Will IoT-enabled smart water meters make their way for the water industry?
The modernization of utility networks is considered to be the largest infrastructure project of all times. In Germany alone 40 million private households and a huge variety of smart metering devices need to get integrated in an intelligent power grid. But thats not the end of the story: Smart water meters could be next.
Looking at the water delivery industry one of the most recent developments in smart water meter technology are devices that electronically measure not only water consumption but also offer data related to when that water was used or even about possible leaks. They deliver real time water usage data to both the water utility and customers, leading to improved conservation and quicker leak repairs.
In order to transmit this data, water utilities need a powerful infrastructure. Since public utilities and cities are not in a position to own infrastructure one approach can be to utilize existing networks for processing the information gathered by smart meter technology. This enables the utilities to act quickly on demand and flexibly connect parts of a town to the circuit or scale up to a whole smart city metering concept. The benefits of this approach rather than having to build a new infrastructure starts to make even more sense in rural areas.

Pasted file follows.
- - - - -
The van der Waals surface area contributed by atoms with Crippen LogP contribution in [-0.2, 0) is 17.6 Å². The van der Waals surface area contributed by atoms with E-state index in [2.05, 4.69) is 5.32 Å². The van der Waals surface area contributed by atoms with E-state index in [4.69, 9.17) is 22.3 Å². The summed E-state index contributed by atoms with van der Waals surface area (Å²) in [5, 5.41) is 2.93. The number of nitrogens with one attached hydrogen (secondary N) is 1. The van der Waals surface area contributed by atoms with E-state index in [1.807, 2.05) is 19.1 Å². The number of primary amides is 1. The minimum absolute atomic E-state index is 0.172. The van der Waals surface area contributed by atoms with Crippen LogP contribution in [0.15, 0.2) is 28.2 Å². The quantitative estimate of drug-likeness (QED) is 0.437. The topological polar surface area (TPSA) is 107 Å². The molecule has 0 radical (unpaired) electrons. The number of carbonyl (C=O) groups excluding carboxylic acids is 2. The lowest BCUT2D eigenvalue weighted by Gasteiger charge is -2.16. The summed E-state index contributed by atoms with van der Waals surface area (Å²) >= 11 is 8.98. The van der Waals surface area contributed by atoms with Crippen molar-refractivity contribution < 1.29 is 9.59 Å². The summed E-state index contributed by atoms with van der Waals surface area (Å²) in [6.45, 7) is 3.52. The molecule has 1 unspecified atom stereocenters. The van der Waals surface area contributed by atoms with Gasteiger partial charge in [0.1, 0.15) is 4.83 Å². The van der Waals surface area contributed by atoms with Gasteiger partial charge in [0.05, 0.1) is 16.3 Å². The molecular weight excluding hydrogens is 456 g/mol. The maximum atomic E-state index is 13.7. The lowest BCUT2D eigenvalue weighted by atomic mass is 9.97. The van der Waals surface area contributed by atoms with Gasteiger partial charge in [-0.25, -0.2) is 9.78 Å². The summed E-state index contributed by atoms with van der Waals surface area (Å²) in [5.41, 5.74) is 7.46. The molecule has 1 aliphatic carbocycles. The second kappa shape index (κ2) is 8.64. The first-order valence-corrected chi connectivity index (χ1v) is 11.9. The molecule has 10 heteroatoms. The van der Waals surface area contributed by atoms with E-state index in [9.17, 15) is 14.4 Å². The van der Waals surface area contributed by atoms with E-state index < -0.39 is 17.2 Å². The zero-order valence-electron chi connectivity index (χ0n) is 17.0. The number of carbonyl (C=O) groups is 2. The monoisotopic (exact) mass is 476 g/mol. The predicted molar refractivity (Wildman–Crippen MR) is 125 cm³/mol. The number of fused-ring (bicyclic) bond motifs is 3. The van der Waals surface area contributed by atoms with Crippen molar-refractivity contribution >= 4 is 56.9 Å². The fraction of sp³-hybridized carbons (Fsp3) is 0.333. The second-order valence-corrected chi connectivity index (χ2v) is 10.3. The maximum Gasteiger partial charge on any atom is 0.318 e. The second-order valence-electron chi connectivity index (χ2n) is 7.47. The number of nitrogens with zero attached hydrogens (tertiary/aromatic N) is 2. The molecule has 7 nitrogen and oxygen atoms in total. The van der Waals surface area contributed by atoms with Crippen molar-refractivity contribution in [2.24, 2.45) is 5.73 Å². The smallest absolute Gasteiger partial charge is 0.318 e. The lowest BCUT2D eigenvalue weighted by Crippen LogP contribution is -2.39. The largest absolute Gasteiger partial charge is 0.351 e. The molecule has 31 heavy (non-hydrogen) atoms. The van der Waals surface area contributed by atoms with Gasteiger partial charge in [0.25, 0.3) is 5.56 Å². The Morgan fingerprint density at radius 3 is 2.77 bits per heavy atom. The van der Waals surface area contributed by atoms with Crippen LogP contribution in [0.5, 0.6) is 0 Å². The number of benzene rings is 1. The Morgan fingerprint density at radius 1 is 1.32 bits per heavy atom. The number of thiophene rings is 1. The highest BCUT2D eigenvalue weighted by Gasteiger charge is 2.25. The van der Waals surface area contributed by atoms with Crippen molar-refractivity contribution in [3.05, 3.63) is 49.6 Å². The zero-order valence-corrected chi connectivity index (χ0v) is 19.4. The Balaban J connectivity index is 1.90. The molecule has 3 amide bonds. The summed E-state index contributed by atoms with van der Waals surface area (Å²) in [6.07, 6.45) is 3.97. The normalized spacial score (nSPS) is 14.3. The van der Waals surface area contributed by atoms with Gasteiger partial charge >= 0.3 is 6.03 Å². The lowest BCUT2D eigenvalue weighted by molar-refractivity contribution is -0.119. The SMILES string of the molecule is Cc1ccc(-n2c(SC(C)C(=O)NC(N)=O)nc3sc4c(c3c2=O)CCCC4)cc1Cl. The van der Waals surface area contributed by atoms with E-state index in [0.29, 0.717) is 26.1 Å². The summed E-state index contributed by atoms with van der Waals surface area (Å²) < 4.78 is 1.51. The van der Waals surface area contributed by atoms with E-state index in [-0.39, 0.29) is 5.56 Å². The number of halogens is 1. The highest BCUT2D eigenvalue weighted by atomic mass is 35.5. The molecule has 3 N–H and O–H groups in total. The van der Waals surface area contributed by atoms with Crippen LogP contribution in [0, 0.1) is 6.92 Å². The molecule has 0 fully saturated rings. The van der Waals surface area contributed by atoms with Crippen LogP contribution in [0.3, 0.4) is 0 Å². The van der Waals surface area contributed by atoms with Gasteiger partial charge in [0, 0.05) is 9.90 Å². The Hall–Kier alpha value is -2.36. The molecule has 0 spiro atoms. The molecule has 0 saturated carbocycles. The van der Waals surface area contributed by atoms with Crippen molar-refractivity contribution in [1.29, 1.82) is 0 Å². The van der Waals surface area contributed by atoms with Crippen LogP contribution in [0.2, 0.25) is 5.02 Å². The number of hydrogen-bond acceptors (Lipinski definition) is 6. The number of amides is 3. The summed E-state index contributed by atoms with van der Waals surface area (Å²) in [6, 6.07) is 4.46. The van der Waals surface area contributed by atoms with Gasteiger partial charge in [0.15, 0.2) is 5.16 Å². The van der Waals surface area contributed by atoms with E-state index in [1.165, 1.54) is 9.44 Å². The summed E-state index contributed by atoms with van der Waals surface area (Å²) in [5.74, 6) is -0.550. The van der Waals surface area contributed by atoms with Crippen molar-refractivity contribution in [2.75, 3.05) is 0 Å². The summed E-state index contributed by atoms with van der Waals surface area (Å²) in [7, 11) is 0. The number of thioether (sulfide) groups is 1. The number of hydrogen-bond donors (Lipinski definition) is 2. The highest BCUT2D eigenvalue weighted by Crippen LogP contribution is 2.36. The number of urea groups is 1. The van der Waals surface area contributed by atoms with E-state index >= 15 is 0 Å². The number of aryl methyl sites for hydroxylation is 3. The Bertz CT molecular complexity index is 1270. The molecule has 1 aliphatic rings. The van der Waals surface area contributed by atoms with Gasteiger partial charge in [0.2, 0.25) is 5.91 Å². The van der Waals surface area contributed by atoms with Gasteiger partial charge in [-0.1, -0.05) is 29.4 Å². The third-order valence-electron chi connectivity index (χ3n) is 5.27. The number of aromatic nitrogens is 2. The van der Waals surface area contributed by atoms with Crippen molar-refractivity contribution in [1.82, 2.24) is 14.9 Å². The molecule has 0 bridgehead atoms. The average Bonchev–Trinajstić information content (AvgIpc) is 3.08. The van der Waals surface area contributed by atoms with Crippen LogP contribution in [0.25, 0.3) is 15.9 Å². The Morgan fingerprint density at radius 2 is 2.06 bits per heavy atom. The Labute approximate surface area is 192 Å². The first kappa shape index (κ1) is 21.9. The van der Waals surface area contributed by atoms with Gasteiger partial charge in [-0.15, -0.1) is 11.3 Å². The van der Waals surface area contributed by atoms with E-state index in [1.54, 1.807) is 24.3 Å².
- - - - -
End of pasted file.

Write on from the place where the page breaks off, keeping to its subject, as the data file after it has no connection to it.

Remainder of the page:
IoT-enabled smart water meters help reducing water loss and support water conservation
If water meters work as connected devices that can be read remotely, cities profit from significant savings: The technology saves the man power and travelling costs to physically read the meters. Customers on the other hand will have the ability to reduce consumption costs by receiving almost immediately notifications of possible swings in usage which in most cases are a sure sign of leak. Water that is lost due to leaks, water meter inefficiencies and other problems, causing it to somehow not get metered for is a constant concern among water utilities. In that respect being able to actually charge all of the water going through the system is reason enough for water utilities to switch to a smart metering concept. IoT-enabled metering devices will monitor and also keep a much closer eye on individual water use. E.g. if a household fails to have a period of time with no usage the meter sends an alert – warning about a possible leak.
Summarizing one can state that smart meters are one of the many useful examples of the Internet of Things and make it easier for utilities to predict usage and demand, which then helps in setting water rates. Additionally their improved accuracy and access to previously unrealized analytics also helps to take water management and water conservation better into account and raise awareness for water being one of the most precious resources there is.